Nada and her husband, who spent more than two years in detention with their young daughter and lost SRSS in February, are relying on charity after unsuccessful job searches.

“I feel for [employers],” she says. “They don’t want to train you, put you in a job and then after a month you say you can’t work.

“That is fair enough – I don’t know if I can work tomorrow or not. Immigration is changing the rules every day.”

The family have been on bridging visas for more than six years and are yet to have an interview about their asylum application, Nada says. They had filed their documents long before government set a deadline for all onshore asylum applications of 1 October last year in the hope it would speed up the backlog of tens of thousands of claims.

“We still don’t have a future for my daughter,” she says. “I didn’t feel safe in my country because of problems with the government. But I feel shame that I brought her here and we spent two-and-a-half years in detention.”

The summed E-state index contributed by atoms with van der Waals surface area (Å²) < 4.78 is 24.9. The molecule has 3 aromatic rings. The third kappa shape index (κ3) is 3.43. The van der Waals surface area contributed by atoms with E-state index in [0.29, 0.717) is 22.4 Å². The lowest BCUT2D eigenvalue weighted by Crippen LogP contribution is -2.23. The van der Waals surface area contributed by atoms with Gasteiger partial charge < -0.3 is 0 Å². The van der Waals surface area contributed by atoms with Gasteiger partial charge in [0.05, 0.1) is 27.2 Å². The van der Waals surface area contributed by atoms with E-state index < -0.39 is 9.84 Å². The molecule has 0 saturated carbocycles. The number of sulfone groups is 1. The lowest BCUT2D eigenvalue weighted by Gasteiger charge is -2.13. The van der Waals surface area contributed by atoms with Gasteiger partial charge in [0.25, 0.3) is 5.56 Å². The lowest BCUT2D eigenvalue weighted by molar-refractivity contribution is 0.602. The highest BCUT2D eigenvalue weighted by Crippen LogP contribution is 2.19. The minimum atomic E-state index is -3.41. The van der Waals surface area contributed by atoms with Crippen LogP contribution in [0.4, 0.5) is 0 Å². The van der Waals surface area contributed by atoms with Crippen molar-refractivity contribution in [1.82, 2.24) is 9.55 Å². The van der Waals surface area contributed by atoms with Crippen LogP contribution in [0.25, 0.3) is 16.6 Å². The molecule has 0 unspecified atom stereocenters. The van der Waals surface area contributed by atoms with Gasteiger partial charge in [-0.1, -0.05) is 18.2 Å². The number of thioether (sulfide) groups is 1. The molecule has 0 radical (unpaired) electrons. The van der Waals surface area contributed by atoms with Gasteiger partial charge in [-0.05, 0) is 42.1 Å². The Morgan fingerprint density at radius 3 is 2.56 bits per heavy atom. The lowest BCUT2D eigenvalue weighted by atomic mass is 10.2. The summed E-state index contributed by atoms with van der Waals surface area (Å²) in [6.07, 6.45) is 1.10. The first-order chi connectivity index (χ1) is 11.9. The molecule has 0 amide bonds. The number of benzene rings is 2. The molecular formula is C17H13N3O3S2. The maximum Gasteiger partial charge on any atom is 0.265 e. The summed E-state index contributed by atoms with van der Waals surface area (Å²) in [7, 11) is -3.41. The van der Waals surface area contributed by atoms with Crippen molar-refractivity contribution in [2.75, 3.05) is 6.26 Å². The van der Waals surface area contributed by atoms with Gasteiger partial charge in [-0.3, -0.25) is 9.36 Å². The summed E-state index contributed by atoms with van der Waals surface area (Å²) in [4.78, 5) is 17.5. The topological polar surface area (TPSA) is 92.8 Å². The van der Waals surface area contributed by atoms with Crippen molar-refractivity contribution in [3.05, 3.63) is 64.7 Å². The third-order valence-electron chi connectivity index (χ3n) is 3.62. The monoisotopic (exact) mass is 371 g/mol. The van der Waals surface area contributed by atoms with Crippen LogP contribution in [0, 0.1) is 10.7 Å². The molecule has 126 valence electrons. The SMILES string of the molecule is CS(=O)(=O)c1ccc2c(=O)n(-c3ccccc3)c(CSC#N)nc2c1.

Some of the Manus and Nauru transferees – collectively known as the Let Them Stay group – have long wanted the right to work, but many others who were brought to Australia for acute medical or mental health problems, including elderly people, have also been told to support themselves.

“Our sense is that everyone is vulnerable, but at the moment the more acute presentations are the Let Them Stay cohort,” says Dr Tram Nguyen, medical director of specialist mental health services at Melbourne’s Cabrini Asylum Seeker and Refugee Health Hub.

“We’re seeing a lot more people just walking into our service in a heightened state of distress, at times thinking that suicide is a way out of the situation. So we’re crisis managing.”

A protest in support of the Let Them Stay group, many of whom have have long wanted the right to work in Australia.

A protest in support of the Let Them Stay group, many of whom have have long wanted the right to work in Australia. Photograph: Dan Peled/AAP

Nguyen says Cabrini’s staff – pro bono GPs and psychiatric specialists – are already assisting desperate clients and bracing for the thousands to come.

Nguyen estimates there are about 5,000 people in Melbourne alone on SRSS, plus a large portion of the Let Them Stay group.